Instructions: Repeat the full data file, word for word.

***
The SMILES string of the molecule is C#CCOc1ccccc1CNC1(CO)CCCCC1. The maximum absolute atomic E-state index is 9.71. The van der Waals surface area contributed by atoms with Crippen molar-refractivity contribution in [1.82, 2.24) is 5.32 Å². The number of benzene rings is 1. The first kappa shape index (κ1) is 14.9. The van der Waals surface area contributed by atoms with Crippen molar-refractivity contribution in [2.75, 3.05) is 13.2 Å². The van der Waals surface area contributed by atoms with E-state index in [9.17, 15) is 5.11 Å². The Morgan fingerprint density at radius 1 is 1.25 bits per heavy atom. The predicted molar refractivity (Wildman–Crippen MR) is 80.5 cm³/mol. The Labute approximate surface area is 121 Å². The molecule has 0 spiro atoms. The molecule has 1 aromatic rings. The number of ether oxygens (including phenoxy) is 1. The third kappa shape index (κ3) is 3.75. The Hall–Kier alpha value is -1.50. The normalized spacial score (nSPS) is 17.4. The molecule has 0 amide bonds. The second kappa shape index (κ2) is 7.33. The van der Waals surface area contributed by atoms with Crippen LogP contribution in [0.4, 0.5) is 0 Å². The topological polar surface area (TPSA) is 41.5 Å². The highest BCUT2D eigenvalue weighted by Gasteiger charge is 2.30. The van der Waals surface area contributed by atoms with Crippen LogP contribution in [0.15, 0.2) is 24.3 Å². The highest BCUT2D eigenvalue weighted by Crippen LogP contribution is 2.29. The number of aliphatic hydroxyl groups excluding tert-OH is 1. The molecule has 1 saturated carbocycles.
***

The SMILES string of the molecule is C#CCOc1ccccc1CNC1(CO)CCCCC1. The maximum absolute atomic E-state index is 9.71. The van der Waals surface area contributed by atoms with Crippen molar-refractivity contribution in [1.82, 2.24) is 5.32 Å². The number of benzene rings is 1. The first kappa shape index (κ1) is 14.9. The van der Waals surface area contributed by atoms with Crippen molar-refractivity contribution in [2.75, 3.05) is 13.2 Å². The van der Waals surface area contributed by atoms with E-state index in [9.17, 15) is 5.11 Å². The Morgan fingerprint density at radius 1 is 1.25 bits per heavy atom. The predicted molar refractivity (Wildman–Crippen MR) is 80.5 cm³/mol. The Labute approximate surface area is 121 Å². The molecule has 0 spiro atoms. The molecule has 1 aromatic rings. The number of ether oxygens (including phenoxy) is 1. The third kappa shape index (κ3) is 3.75. The Hall–Kier alpha value is -1.50. The normalized spacial score (nSPS) is 17.4. The molecule has 0 amide bonds. The second kappa shape index (κ2) is 7.33. The van der Waals surface area contributed by atoms with Crippen LogP contribution in [0.4, 0.5) is 0 Å². The topological polar surface area (TPSA) is 41.5 Å². The highest BCUT2D eigenvalue weighted by Gasteiger charge is 2.30. The van der Waals surface area contributed by atoms with Crippen LogP contribution in [0.15, 0.2) is 24.3 Å². The highest BCUT2D eigenvalue weighted by Crippen LogP contribution is 2.29. The number of aliphatic hydroxyl groups excluding tert-OH is 1. The molecule has 1 saturated carbocycles.